Did you know that today, Sept. 13, is the annual celebration known as Roald Dahl Day? If he were alive today, the beloved (and controversial) children’s author would be celebrating his 107th birthday.

Dahl’s children’s books include “James and the Giant Peach,” “Matilda,” “Charlie and the Chocolate Factory,” “The Witches,” and more, published between 1943 and 1988. A classic Dahl recipe for a story would include one curious child, one disgusting villain, and one character or band of friends to provide a dash of warmth.

Readers of his stories were regularly introduced to new words and names. According to, Dahl created more than 500 new words (“frobscottle”) and names (Oompa Loompas) to embellish his vividly original worlds with his invented “Gobblefunk” language.

Dahl’s whimsy is balanced with darkness, which is not unfamiliar in other classic children’s stories like “Alice in Wonderland” by Lewis Carroll or even the Brothers Grimm fairy tales. (For a walk down a very dark storybook lane, look up the 1845 German children’s collection “Der Struwwelpeter,” for some cautionary tales and moral lessons portrayed in the most exaggerated ways – keep it to the grown-ups, though, and spare the kids the nightmare.)

Dahl’s work has rarely been without controversy and his personal character was riddled with statements of anti-Semitism. Earlier this year, publisher Puffin released the 2023 printed editions of Dahl’s books with potentially offensive words changed or deleted altogether, insisting that the changes were necessary to ensure the works’ ongoing relevance. Readers requiring the original texts would still be able to purchase them as part of “the Classic Collection” if they preferred.

Roald Dahl Day is just one example of how authors, their works, and their personal character can create a mixture of many feelings in one person. Multiply this by a global community who has been affected by the author’s writings and we have a bundle of strong — and often divergent! — feelings on our hands.

What are libraries and readers to do with such strong feelings? Generally, we first suggest that you give the author a read and see for yourself how you sit with their writings. Next, take a look at how the works have been adapted. Modern takes on the stories through film, television, or even the stage may have renewed the sentiment of the story while removing some of the pieces that didn’t “age well.”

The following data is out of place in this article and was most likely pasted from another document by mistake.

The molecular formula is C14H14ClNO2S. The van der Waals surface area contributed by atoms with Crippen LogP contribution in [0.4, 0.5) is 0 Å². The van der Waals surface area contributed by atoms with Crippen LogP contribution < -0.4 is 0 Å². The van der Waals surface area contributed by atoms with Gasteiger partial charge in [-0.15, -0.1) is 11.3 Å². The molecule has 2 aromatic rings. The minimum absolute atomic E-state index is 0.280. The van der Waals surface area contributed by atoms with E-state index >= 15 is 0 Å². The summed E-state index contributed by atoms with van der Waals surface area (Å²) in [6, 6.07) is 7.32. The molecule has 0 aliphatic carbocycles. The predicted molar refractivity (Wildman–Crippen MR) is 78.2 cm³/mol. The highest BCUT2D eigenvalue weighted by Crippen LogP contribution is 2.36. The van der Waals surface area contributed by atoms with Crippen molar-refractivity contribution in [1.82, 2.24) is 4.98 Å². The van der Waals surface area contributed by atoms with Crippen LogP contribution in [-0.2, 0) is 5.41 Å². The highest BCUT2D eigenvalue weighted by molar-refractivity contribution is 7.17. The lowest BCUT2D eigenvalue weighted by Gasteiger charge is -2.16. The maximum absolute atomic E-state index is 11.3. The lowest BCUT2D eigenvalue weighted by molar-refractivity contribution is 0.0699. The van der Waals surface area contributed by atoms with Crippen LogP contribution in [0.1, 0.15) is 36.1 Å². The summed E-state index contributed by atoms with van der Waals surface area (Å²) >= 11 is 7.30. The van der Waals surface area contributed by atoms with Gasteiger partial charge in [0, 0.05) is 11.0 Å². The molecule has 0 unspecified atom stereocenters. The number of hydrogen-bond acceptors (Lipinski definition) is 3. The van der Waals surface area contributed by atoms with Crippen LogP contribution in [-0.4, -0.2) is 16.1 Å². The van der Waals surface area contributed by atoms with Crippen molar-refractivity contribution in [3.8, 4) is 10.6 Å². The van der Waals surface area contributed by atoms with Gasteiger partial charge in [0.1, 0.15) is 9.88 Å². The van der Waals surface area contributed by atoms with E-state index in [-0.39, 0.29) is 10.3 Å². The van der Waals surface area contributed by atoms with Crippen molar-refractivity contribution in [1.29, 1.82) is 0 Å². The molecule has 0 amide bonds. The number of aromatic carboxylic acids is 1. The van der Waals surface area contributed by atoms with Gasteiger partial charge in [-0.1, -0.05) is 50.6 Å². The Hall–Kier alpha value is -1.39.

Finally, if you’ve decided that the author is not for you, or if you’ve read and loved their book and now want someone else to enjoy it, you can donate the books in your collection. The Friends of the Delaware County District Library accepts donations at the Delaware and Liberty branch libraries during regular operating hours.

If you like Roald Dahl’s books, but are looking for another writer with similar whimsy, wit and darkness, try one of these and see what you think.

• “The Ice Monster” by David Walliams. When Elsie, an orphan on the streets of Victorian London, hears about the mysterious ice monster – a woolly mammoth found at the North Pole – she’s determined to discover more… Luckily, a chance encounter brings Elsie face to face with the creature, sparking the adventure of a lifetime – from London to the heart of the Arctic.

• “The Secret of Platform 13” by Eva Ibbotson. Odge Gribble, a young hag, joins an old wizard, a gentle fey, and a giant ogre on a journey from their magical island kingdom to London through a tunnel that opens every nine years for nine days, to try and rescue the young prince who had been stolen as an infant nine years before.

• “The Bad Beginning” by Lemony Snicket. The start of the “A Series of Unfortunate Events” stories – after the sudden death of their parents, the three Baudelaire children must depend on each other and their wits when it turns out that the distant relative who is appointed their guardian is determined to use any means necessary to get their fortune. Violet, Klaus, and Sunny Baudelaire are intelligent children. They are charming, and resourceful, and have pleasant facial features. Unfortunately, they are exceptionally unlucky.

• “What-the-Dickens: The Story of a Rogue Tooth Fairy” by Gregory Maguire. As a terrible storm rages, ten-year-old Dinah and her brother and sister listen to their cousin Gage’s tale of a newly-hatched, orphaned, skibberee, or tooth fairy, called What-the-Dickens, who hopes to find a home among the skibbereen tribe, if only he can stay out of trouble.

If you have a question that you would like to see answered in this column, mail it to Nicole Fowles, Delaware County District Library, 84 E. Winter St., Delaware, OH 43015, or call us at 740-362-3861. You can also email your questions by visiting the library’s web site at or directly to Nicole at [email protected]. No matter how you contact us, we’re always glad you asked!